I’ve attended numerous academic conferences over the last three decades in connection with my day job. But before last year, I’d never attended any kind of Con. When I heard the 2013 Gay Romance Literature Retreat would be in nearby Atlanta, I had to go.
One glance and I knew GayRomLit would be nothing like the scholarly gatherings I’m accustomed to attending. To date, those conferences have not included an abundance of male strippers and gay porn stars. Yet another reason to love being an author.
Word of the April 2014 RainbowCon in Tampa reached me a few days after GayRomLit. Several of the writer pals I ran into in Atlanta had registered to attend, along with other guests on my blog I’ve not yet had the chance to meet. I decided to go and registered as an author.
The hardest part has been figuring out what kind of swag to bring — and I’m not talking about attitude. Swag helps the readers who attend remember me so they can find my books. Options for these kinds of promotional items run the gamut from customized pens, hand sanitizers, and little flashlights to highly creative home-made stuff.
The authors I know struggle to some extent with branding and marketing issues. We’re writers, not public relations professionals, and many of us have full-time day jobs. Some do better than others with the marketing piece. More than a few opt out to focus on writing more books. Attending events like RainbowCon helps, but even then, standing out from so many talented writers takes some doing.
When it comes to branding, Charlie Cochet is my idol. Even without my glasses on, everything she puts out is instantly identifiable as hers. I might be a wee bit biased. She’s helped me with my web site, got me over my fear of HTML coding, and in her hotel room at GayRomLit, tied me up with big red sashes. Ignore the rumors. Nothing else happened. I swear.
Since my novels have holiday titles, some kind of calendar was the first idea I rejected. A new calendar would be nice swag for a January conference — not so much for an April function. And because calendars go out of date, I wouldn’t be able to take advantage of any quantity discounts.
After scouring the internet for just the right promotional item, I stumbled across a vendor with holiday ornaments. No matter how cute some of the options were, Until Thanksgiving and Happy Independence Day caused me to reject anything too Christmasy. A heart-shaped design — for romance — with space for a picture on the front and text on the back seemed like just the thing.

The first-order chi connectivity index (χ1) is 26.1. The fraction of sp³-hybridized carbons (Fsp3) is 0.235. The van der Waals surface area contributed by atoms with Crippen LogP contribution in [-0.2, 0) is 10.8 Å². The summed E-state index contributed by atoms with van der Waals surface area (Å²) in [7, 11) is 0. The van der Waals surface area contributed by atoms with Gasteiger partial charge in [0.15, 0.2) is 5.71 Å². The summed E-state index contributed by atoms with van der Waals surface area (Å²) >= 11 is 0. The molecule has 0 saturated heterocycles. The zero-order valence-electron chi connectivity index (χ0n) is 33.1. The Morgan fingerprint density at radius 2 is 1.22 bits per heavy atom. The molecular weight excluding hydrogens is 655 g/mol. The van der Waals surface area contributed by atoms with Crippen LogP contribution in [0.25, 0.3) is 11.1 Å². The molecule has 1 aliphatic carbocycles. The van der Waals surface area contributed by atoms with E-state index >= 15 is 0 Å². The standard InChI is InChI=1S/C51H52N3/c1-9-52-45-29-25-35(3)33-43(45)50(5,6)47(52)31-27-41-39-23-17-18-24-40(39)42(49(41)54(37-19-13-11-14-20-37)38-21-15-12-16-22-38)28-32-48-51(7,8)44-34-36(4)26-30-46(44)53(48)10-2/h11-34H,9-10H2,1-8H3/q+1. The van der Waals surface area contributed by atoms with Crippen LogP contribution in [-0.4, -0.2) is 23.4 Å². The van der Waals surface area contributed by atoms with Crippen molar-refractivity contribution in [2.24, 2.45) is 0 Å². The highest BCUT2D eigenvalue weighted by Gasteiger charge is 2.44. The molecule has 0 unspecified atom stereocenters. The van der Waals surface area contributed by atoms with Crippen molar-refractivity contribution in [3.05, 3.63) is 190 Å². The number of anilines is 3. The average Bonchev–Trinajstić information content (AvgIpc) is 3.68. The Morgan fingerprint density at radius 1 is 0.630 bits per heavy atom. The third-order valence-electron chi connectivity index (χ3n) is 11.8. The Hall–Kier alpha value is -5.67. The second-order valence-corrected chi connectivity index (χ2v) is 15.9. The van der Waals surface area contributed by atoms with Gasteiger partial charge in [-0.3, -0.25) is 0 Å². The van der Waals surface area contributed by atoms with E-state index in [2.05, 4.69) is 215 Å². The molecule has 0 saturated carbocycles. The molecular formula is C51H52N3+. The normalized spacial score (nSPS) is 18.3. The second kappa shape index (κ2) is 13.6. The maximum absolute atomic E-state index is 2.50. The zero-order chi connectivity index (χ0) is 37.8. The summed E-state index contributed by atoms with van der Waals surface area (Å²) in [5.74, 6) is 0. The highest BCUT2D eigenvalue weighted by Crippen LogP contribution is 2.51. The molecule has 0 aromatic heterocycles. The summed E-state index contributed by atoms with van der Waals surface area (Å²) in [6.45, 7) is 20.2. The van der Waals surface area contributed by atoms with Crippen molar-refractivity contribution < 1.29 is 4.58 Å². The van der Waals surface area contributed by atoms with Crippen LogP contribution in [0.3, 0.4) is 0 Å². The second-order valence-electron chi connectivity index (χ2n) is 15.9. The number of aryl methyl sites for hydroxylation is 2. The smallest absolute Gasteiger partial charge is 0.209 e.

I uploaded the cutest, most adorable picture I could find. Admit it — you went “aww!” as soon a you saw Toodles. Whatever it takes, and she really doesn’t mind. On the back I wanted “Writing Stories True Enough for Government Work” under my name, with the URL for my web site. After a minute or two, the sample with my pic and info popped up and I gasped. Beautiful! Then I gasped again. Five bucks each? I need at least 300.
Armed with a clearer picture of what I wanted, I hit the internet again. I found heart-shaped keychains with everything except the picture at a reasonable price. They only come in hundreds, so I ordered the exact number I needed. They even threw in a few extras.
When Until Thanksgiving came out, I ordered a gazillion postcards with the cover on the front and the blurb on the back. I finally got around to ordering postcards for After Christmas Eve a few weeks ago. Punch a hole in the postcards, attach one of each to every key chain, and voila! Swag.
Then I found out more swag would be needed for some of the events. Crap! Since attaching each card to the key chains was going to be a bitch anyway, I decided to keep the postcards for the extra swag.
Without something else, my lovely keychains wouldn’t make much of an impression. I racked my brain and after much weeping and gnashing of teeth, finally settled on little star-studded black organza bags. The keychains looked lonely in the bags, so I decided to add some chocolate candy. Like I said, whatever it takes.
I put my bags together, somehow ending up with one less organza bag than needed. Dammit! There wasn’t time to order more, and I’d never find one to match in town. Rather than some unlucky participant leaving Tampa without my swag, I threw in an autographed keychain. Whoever gets it in their swag bag wins an autographed copy of both of my books.
To give the organizers a heads up, I sent an email describing the swag and my solution to being one short. The reply expressed concern about shipping chocolate candy to Florida this time of year. Doh! The message included several suggestions to prevent a molten mass of chocolate, organza, and keychains from reaching them– none of which were options as I’d already put the bags together. Thanks to modern shipping options and a timely cold spell, they arrived safely.
Now to figure out what to wear…
See you in Tampa!